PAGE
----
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Direct Research Journals
Direct Research Journal of Biology and Biotechnology (DRJBB):Vol.3 (3), pp. 40-50,July 2017
International Standard Journal Number ISJN: A4372-2601

Biotechnology as a veritable tool for improved and sustainable sugar cane production in Nigeria and Northern African Countries: A review
Article Number: DRJA15310907


*1Wada, A.C., 2Abo-Elwafa A., 3Kolo, M.G. M., 4Gbabo, A.,5Kwon-Ndung, E. H. and  1Ehirim B. O

1Sugar Cane Research Programme, National Cereals Research Institute, Badeggi, PMB 8, Bida Niger State, Nigeria.

2Sugar Technology Research Institute, Assiut University, Assiut, Egypt.

3Department of Crop Production, Federal University of Technology, Minna, Nigeria.

4Department of Agricultural and Bio-Resources Engineering, Federal University of Technology, Minna, Nigeria.

5Department of Botany, Federal University Lafia, Lafia, Nasarawa State, Nigeria.

*Corresponding author Email:

date Received: May 25, 2017     date Accepted: July 6, 2017     date Published: July 15, 2017


The application of biotechnology in the modification of organisms or organisms’ by-products for specific use formed the basis of learning about crop variety improvement, crop pests and diseases management which underpinned the development of treatment. In sugar cane cultivation, biotechnology has produced a significant effect on the improvement of cane quality, reduced cane losses to diseases and pests and alleviated the chemical input of weed control methods which has the advantage of reducing environmental degradation. Through biotechnology, farmers have raised improved and high-yielding sugarcane crops, used organisms or their by-products to fertilise, adapted to given agroecology and controlled pests and diseases. Although, biotechnology alone cannot solve all problems associated with sugar cane production in Nigeria and other Northern African countries; however, it has the potential to address specific problems in sugar cane productivity such as improved yield, increased resistance to drought, pests and diseases, diversified techniques for weed management, enhanced nutritional value of the sugar produced from the high productivity sugar cane, reduced environmental impacts of sugar cane production, reduced post-harvest losses and enhanced market competitiveness. The limiting factors to the ability of Nigeria and North African countries to benefit from advances in modern biotechnology are the lack of scientific and technological capacity and the low level of development in the biotechnological enterprise. The challenge, therefore, is how to effectively harness and apply the cluster of techniques that comprise biotechnology to radically transform sugarcane farming systems in these countries.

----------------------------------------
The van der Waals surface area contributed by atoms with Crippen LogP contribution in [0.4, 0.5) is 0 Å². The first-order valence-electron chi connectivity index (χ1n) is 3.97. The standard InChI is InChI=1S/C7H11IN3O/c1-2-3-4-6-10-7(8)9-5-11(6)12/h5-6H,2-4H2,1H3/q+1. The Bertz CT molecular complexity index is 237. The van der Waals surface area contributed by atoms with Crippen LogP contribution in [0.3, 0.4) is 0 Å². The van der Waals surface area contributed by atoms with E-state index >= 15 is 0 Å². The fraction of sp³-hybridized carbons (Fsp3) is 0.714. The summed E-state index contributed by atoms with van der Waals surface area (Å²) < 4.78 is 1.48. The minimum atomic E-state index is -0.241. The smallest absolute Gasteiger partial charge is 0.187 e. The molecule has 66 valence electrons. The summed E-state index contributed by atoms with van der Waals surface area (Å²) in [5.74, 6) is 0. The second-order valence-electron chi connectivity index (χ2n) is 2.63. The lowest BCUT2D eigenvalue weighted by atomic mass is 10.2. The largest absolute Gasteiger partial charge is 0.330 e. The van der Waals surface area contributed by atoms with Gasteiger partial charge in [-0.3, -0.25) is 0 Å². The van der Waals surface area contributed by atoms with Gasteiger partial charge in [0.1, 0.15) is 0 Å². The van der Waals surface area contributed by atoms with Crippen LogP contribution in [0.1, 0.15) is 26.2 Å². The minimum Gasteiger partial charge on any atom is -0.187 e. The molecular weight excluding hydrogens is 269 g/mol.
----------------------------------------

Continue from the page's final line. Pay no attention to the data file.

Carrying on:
Keywords: Sugarcane, pests and diseases, biotech-crop, improved productivity.